In late March, the Army accepted delivery of the 100th AH-64E Apache helicopter. The “Echo” model is a complete rebuild of the AH-64D model. It includes an improved drive system, composite main rotor blades, a more powerful 701D GE engine, is fully digitized, and has level-4 manned-unmanned teaming, which allows pilots to control unmanned aerial systems – such as the Gray Eagle.The Echo model, “can fly higher, faster and further than the D model – and the D model is an extremely capable aircraft,” said Col. Jeffrey Hager, the Apache project manager.
Hager spoke, March 31, during a media event at the Army Aviation Association of America conference in Nashville, Tennessee.
“But this aircraft outperforms and outdoes the Delta model to date,” Hager said. “The enemy continually [was] thrown off-base because the Echo showed up to combat operations well before the Delta could have under the same conditions.”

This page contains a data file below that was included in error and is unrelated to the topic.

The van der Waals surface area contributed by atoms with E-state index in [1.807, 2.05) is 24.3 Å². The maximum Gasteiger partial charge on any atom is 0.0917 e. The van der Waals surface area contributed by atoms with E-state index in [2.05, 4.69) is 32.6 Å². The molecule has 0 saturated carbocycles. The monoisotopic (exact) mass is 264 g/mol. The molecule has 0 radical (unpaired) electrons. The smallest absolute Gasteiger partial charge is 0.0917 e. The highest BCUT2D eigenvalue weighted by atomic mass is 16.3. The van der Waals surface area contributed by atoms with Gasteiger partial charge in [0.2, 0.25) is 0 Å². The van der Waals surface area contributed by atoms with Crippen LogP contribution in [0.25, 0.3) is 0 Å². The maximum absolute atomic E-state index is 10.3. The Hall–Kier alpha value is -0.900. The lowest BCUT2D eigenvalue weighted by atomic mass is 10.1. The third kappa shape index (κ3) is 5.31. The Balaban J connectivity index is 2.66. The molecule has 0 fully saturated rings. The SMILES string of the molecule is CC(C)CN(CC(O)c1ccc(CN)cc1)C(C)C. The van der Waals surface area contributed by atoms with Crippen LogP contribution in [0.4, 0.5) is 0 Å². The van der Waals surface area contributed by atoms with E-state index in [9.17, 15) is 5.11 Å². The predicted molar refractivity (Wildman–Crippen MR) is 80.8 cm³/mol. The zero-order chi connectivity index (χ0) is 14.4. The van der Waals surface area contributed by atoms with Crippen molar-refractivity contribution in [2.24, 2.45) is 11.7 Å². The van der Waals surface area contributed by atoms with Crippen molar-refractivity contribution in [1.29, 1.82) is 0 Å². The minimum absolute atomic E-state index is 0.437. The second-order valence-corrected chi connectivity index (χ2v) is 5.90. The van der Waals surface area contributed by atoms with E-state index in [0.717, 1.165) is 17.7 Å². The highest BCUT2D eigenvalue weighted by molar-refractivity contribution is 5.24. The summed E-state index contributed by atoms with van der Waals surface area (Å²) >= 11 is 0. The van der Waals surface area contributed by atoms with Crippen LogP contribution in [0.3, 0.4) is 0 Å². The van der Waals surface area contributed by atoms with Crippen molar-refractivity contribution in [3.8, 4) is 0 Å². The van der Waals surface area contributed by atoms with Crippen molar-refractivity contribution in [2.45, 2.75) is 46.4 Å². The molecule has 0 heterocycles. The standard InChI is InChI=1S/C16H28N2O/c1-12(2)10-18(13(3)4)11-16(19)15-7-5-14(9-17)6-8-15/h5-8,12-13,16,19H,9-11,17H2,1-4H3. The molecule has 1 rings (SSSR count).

The AH-64E’s recent success came in Afghanistan with the 1-229th Attack Reconnaissance Battalion, or ARB, out of Joint Base Lewis-McChord, Washington. The unit was the first to be fielded with the aircraft.
“They flew nearly 11,000 combat hours – that’s absolutely phenomenal for what we have done with the Echo – since it’s a brand new airframe,” he said. “The enemy had to change up their combat operations in order to combat the effectiveness of the Echo model.”
Hager said the 1-101st ARB out of Fort Campbell, Kentucky, will continue with that success when they replace the 1-229th in Afghanistan later this fiscal year. The 1-25th ARB has also been fielded with the AH-64E Apache. And already, training coordination has begun for the fourth unit to be equipped with the aircraft, the 3-301st ARB, out of Fort Campbell, Kentucky.
The Echo model has maintained 80 percent operational readiness rates, whether in combat or in peacetime operations, Hager said.
The Army plans to have an all-Echo model Apache fleet, for a total of 690 aircraft.